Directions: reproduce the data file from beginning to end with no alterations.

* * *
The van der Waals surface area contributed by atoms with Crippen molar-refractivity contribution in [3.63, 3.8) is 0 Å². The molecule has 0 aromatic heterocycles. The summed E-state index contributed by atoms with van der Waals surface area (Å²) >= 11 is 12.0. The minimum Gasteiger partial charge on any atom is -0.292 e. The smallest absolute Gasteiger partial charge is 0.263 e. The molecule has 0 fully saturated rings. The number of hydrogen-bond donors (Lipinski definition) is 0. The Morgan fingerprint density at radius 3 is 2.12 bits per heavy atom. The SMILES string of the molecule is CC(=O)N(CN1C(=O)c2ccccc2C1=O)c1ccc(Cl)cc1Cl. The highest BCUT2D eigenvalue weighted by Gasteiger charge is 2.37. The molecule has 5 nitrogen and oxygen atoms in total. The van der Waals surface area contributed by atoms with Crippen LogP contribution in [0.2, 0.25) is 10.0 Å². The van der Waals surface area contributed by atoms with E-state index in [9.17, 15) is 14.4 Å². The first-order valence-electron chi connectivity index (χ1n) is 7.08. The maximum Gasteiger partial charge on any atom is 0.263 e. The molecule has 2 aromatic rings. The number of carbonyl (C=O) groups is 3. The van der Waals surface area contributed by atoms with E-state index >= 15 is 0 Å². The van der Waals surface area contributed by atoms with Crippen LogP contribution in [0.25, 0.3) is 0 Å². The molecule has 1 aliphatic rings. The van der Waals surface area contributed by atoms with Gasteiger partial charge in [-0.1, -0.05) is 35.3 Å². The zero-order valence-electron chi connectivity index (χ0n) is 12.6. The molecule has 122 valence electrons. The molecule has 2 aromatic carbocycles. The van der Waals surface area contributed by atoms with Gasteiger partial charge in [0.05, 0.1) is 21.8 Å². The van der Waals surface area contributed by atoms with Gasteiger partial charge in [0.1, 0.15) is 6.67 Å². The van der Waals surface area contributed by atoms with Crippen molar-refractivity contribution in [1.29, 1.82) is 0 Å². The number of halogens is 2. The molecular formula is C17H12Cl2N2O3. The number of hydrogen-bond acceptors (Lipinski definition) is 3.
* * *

The van der Waals surface area contributed by atoms with Crippen molar-refractivity contribution in [3.63, 3.8) is 0 Å². The molecule has 0 aromatic heterocycles. The summed E-state index contributed by atoms with van der Waals surface area (Å²) >= 11 is 12.0. The minimum Gasteiger partial charge on any atom is -0.292 e. The smallest absolute Gasteiger partial charge is 0.263 e. The molecule has 0 fully saturated rings. The number of hydrogen-bond donors (Lipinski definition) is 0. The Morgan fingerprint density at radius 3 is 2.12 bits per heavy atom. The SMILES string of the molecule is CC(=O)N(CN1C(=O)c2ccccc2C1=O)c1ccc(Cl)cc1Cl. The highest BCUT2D eigenvalue weighted by Gasteiger charge is 2.37. The molecule has 5 nitrogen and oxygen atoms in total. The van der Waals surface area contributed by atoms with Crippen LogP contribution in [0.2, 0.25) is 10.0 Å². The van der Waals surface area contributed by atoms with E-state index in [9.17, 15) is 14.4 Å². The first-order valence-electron chi connectivity index (χ1n) is 7.08. The maximum Gasteiger partial charge on any atom is 0.263 e. The molecule has 2 aromatic rings. The number of carbonyl (C=O) groups is 3. The van der Waals surface area contributed by atoms with E-state index >= 15 is 0 Å². The van der Waals surface area contributed by atoms with Crippen LogP contribution in [0.25, 0.3) is 0 Å². The molecule has 1 aliphatic rings. The van der Waals surface area contributed by atoms with Gasteiger partial charge in [-0.1, -0.05) is 35.3 Å². The zero-order valence-electron chi connectivity index (χ0n) is 12.6. The molecule has 122 valence electrons. The molecule has 2 aromatic carbocycles. The van der Waals surface area contributed by atoms with Gasteiger partial charge in [0.05, 0.1) is 21.8 Å². The van der Waals surface area contributed by atoms with Gasteiger partial charge in [0.1, 0.15) is 6.67 Å². The van der Waals surface area contributed by atoms with Crippen molar-refractivity contribution in [1.29, 1.82) is 0 Å². The number of halogens is 2. The molecular formula is C17H12Cl2N2O3. The number of hydrogen-bond acceptors (Lipinski definition) is 3.